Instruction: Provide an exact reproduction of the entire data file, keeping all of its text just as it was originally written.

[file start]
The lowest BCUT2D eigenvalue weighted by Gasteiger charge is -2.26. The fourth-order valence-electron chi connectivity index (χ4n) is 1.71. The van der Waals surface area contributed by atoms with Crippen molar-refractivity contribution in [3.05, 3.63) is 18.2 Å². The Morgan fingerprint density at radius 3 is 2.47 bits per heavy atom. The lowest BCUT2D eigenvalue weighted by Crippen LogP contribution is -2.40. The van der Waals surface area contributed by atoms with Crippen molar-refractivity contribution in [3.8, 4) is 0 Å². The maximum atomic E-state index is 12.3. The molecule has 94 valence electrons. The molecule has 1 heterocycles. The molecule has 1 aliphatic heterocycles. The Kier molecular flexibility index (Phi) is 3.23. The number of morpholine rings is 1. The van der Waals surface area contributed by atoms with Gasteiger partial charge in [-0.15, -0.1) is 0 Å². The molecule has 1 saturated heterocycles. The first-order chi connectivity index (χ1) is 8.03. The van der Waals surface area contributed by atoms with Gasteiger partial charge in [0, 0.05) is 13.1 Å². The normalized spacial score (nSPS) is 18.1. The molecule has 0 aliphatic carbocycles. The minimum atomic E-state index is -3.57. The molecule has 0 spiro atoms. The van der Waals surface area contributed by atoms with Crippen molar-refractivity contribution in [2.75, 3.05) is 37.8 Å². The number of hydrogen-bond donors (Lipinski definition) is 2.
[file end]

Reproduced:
The lowest BCUT2D eigenvalue weighted by Gasteiger charge is -2.26. The fourth-order valence-electron chi connectivity index (χ4n) is 1.71. The van der Waals surface area contributed by atoms with Crippen molar-refractivity contribution in [3.05, 3.63) is 18.2 Å². The Morgan fingerprint density at radius 3 is 2.47 bits per heavy atom. The lowest BCUT2D eigenvalue weighted by Crippen LogP contribution is -2.40. The van der Waals surface area contributed by atoms with Crippen molar-refractivity contribution in [3.8, 4) is 0 Å². The maximum atomic E-state index is 12.3. The molecule has 94 valence electrons. The molecule has 1 heterocycles. The molecule has 1 aliphatic heterocycles. The Kier molecular flexibility index (Phi) is 3.23. The number of morpholine rings is 1. The van der Waals surface area contributed by atoms with Gasteiger partial charge in [-0.15, -0.1) is 0 Å². The molecule has 1 saturated heterocycles. The first-order chi connectivity index (χ1) is 8.03. The van der Waals surface area contributed by atoms with Gasteiger partial charge in [0, 0.05) is 13.1 Å². The normalized spacial score (nSPS) is 18.1. The molecule has 0 aliphatic carbocycles. The minimum atomic E-state index is -3.57. The molecule has 0 spiro atoms. The van der Waals surface area contributed by atoms with Crippen molar-refractivity contribution in [2.75, 3.05) is 37.8 Å². The number of hydrogen-bond donors (Lipinski definition) is 2.